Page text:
United States District Court, D. Arizona
Jason E. Rappaport, Plaintiff,
Federal Savings Bank, et al., Defendants.
HONORABLE G. MURRAY SNOW UNITED STATES DISTRICT JUDGE
before the Court are Defendants' Motion to Stay, (Doc.
12), and Plaintiff's Motion to Strike, (Doc. 33). The
Court grants both motions.
Jason E. Rappaport brought suit against his former employer,
Defendant The Federal Savings Bank (“TFSB”), and
its CEO, Stephen M. Calk. (Doc. 1). Mr. Rappaport alleges
that TFSB illegally terminated his employment after he
developed leukemia, and that TFSB and Mr. Calk lied to Mr.
Rappaport's clients about his dismissal. (Doc. 1). The
first four counts of Mr. Rappaport's Complaint concern
the defamation and intentional interference with a business
relationship claims, and the last two counts concern the
wrongful dismissal and retaliation claims. (Doc. 1).
Rappaport's employment contract with TFSB included an
arbitration agreement. (Doc. 12, Exh. A ¶ 10). It states
that any dispute “concerning the wages, hours, working
conditions, terms, rights, responsibilities or obligations
between them or arising out of their employment relationship
. . . shall be resolved through binding arbitration in
accordance with the rules of JAMS Arbitration . . . .”
(Doc. 12, Exh. A ¶ 10). Pursuant to this clause and the
Federal Arbitration Act, Defendants have requested the Court
to stay this case until arbitration is completed. (Doc. 12).
the Federal Arbitration Act (“FAA”), an
arbitration provision in an employment contract “shall
be valid, irrevocable, and enforceable . . . .” 9
U.S.C. § 2; see, e.g., Circuit City Stores, Inc. v.
Adams, 532 U.S. 105, 113-19 (2001) (holding that the FAA
applies to employment contracts except those of
transportation workers); Chiron Corp. v. Ortho Diagnostic
Sys., Inc., 207 F.3d 1126, 1130 (9th Cir. 2000);
Tracer Research Corp. v. Nat'l Envtl. Servs.
Co., 42 F.3d 1292, 1294 (9th Cir. 1994), cert.
dismissed, 515 U.S. 1187 (1995). “Although [a] contract
provides that [state] law will govern the contract's
construction, the scope of the arbitration clause is governed
by federal law.” Tracer Research Corp, 42 F.3d
at 1294 (citing Mediterranean Enters., Inc. v. Ssangyong
Corp., 708 F.2d 1458, 1463 (9th Cir. 1983)); see
Circuit City Stores, Inc. v. Adams, 279 F.3d 889, 892
(9th Cir. 2002) (holding that FAA “not only placed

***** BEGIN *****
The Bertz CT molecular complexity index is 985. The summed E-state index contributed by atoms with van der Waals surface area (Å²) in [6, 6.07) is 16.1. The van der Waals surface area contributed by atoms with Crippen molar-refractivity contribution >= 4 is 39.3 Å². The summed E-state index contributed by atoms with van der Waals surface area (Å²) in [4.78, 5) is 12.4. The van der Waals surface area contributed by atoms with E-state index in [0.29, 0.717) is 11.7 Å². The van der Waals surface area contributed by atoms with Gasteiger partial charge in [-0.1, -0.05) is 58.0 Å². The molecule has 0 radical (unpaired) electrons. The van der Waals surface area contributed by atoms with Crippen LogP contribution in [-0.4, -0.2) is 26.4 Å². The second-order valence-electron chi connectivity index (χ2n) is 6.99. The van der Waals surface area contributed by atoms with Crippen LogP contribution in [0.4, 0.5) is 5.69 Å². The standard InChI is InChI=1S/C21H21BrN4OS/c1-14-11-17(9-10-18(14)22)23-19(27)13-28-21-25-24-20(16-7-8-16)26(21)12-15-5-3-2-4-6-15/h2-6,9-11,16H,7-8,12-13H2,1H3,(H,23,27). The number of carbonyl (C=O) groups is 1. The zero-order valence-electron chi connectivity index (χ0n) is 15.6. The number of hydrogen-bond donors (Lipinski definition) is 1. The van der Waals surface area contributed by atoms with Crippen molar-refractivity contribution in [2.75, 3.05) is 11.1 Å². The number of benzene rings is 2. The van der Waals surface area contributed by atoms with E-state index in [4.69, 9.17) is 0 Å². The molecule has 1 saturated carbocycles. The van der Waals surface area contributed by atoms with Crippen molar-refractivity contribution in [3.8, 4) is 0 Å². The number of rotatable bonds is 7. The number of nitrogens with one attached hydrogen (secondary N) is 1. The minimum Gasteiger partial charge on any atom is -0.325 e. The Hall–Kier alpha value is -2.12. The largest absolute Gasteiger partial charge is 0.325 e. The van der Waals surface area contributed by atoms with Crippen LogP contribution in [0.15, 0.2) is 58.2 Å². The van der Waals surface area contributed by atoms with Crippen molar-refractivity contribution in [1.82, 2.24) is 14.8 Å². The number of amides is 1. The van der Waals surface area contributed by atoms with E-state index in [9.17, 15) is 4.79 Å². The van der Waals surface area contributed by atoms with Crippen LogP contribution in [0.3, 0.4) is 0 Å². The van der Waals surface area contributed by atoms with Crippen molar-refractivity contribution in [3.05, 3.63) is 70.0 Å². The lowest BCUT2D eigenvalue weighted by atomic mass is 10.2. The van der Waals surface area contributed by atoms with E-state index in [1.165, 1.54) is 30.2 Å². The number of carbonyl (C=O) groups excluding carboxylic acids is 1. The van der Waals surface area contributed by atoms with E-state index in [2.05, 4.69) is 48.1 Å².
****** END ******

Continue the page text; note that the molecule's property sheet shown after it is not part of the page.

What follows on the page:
arbitration agreements on equal footing with other contracts,
but established . . . a federal common law of arbitrability
which preempts state law”); Simula, Inc. v.
Autoliv, Inc., 175 F.3d 716, 719 (9th Cir. 1999)
(“Federal substantive law governs the question of
the federal policy favoring it, ‘arbitration is a
matter of contract and a party cannot be required to submit
to arbitration any dispute which he has not agreed so to
submit.'” Tracer Research Corp., 42 F.3d
at 1294 (quoting United Steelworkers of Am. v. Warrior
& Gulf Navigation Co., 363 U.S. 574, 582 (1960));
see French v. Merrill Lynch, Pierce, Fenner & Smith,
Inc., 784 F.2d 902, 908 (9th Cir. 1986). Where the
arbitrability of a dispute is in question, a court must look
to the terms of the contract. See Chiron Corp., 207
F.3d at 1130. “Any doubts concerning the scope of
arbitrable issues should be resolved in favor of
arbitration.” Simula, 175 F.3d at 719 (quoting
Moses H. Cone Mem'l Hosp. v. Mercury Constr.
Corp., 460 U.S. 1, 20 (1983)). However, a court
“cannot expand the parties' agreement to arbitrate
in order to achieve greater efficiency.” Tracer
Research Corp., 42 F.3d at 1294. “[T]he judicial
inquiry . . . must be strictly confined to the question
whether the reluctant party did agree to arbitrate . . .
.” United Steelworkers, 363 U.S. at 582.
“The court's role under the [FAA] is therefore
limited to determining (1) whether a valid agreement to
arbitrate exists and, if it does, (2) whether the agreement
encompasses the dispute at issue.” Chiron
Corp., 207 F.3d at 1130 (citations omitted); see
Simula, 175 F.3d at 720 (stating that “the
district court can determine only whether a written
arbitration agreement exists, and if it does, enforce it in
accordance with its terms”) (citation omitted).
Conscionability of Arbitration Provision
evaluating whether the parties intended to arbitrate, courts
apply ordinary state-law contract principles. Wynn
Resorts, Ltd. v. Atlantic-Pacific Capital, Inc., 497
Fed.Appx. 740, 741 (9th Cir. 2012) (applying New York law in
arbitrability determination) (citing First Options of
Chi., Inc. v. Kaplan, 514 U.S. 938, 944 (1995)). The
arbitration agreement states that the terms were “made
and entered into in the State of Illinois” and shall be
governed by “the laws of the State of Illinois.”
(Doc. 12, Exh. A ¶ 10).
law favors arbitration and enforces valid arbitration
agreements. Williams v. Jo-Carroll Energy, Inc., 382
Ill.App.3d 781, 784 (2d Dist. 2008) (citations omitted). An
arbitration agreement is not enforceable if it is
unconscionable. Id. “Unconscionability may be
either procedural or substantive, or a combination of
both.” Id. (citation omitted).